Choosing a support or treatment that is evidence-based is very important, however it is also important to note that just because a treatment is ‘evidence-based’ does not mean that it will suit your child or that it is a good treatment. There are many treatments in the past that would have had a strong evidence base but today these treatments are dismissed. Keep critical of the treatments you are considering for your child. Ensure the person providing the support is fully qualified and accredited. Have a look and see if they are a member of accreditation groups such as the PSI (Psychological Society Ireland), the IACP (Irish Association for Counselling and Psychotherapy) or the IASLT (Irish Association for Speech and Language Therapists). Ask in advance of seeing any therapist if they have experience of working with autism and the kinds of strategies and models they use and follow.

How do I know if someone is Autistic?

Autism, like many other neurodivergent conditions, is an invisible disability which exists on a spectrum. As a result, autistic traits are not universal and are often specific to the person. Autistic adults can go without a diagnosis for years, often well into middle age. This is especially true of women on the spectrum who are prone to ‘masking’ their traits – that is to say, disguising them from their peers.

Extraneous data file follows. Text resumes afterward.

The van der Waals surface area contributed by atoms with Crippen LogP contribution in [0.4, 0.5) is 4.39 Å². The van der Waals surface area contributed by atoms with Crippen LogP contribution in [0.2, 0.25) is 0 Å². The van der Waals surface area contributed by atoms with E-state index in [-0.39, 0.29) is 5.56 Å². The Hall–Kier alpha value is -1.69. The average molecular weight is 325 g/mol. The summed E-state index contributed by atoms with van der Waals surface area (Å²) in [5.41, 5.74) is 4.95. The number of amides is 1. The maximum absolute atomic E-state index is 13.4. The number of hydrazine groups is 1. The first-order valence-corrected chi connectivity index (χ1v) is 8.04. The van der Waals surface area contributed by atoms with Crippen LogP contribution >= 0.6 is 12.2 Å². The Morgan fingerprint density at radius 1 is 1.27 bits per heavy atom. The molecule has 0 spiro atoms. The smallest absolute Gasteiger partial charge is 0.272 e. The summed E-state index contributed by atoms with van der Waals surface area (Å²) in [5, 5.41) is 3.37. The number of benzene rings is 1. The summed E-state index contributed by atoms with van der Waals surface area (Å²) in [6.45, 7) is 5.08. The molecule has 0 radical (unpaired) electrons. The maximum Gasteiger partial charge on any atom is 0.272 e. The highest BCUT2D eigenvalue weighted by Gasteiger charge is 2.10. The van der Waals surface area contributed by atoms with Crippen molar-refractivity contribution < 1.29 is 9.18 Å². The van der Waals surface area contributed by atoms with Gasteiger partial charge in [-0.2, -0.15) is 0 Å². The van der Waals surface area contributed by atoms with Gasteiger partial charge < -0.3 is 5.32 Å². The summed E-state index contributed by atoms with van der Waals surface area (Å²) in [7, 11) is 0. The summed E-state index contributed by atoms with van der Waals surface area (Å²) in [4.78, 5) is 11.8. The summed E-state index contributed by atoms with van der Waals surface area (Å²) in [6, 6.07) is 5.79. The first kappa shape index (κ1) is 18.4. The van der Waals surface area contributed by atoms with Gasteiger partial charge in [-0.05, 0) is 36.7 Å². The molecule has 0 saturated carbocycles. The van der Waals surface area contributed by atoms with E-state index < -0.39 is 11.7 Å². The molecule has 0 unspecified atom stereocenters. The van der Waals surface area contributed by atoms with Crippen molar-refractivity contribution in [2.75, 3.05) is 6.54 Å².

Can an Autistic person live independently?

With the right supports, autistic people can live as independently as anyone else. It is important to stress that given autism’s nature as a spectrum, support needs are often fluid. One autistic adult may live independently but need supports for work. However, this may be the opposite for another.

Can an Autistic person work?

With the right supports, autistic people can enter the working world.  Much like their neurotypical peers this depends on vocation, education and levels of training. Some will work for a few hours on a defined task whereas others may pursue full time work. For autism-specific supports there are organisations such as Specialisterne, AHEAD and Not So Different. These groups assist autistic people in developing the skills to enter the workplace. Additionally, workplaces have legal obligation to provide Reasonable Accommodations. These ensure employees with additional needs are supported their place of work.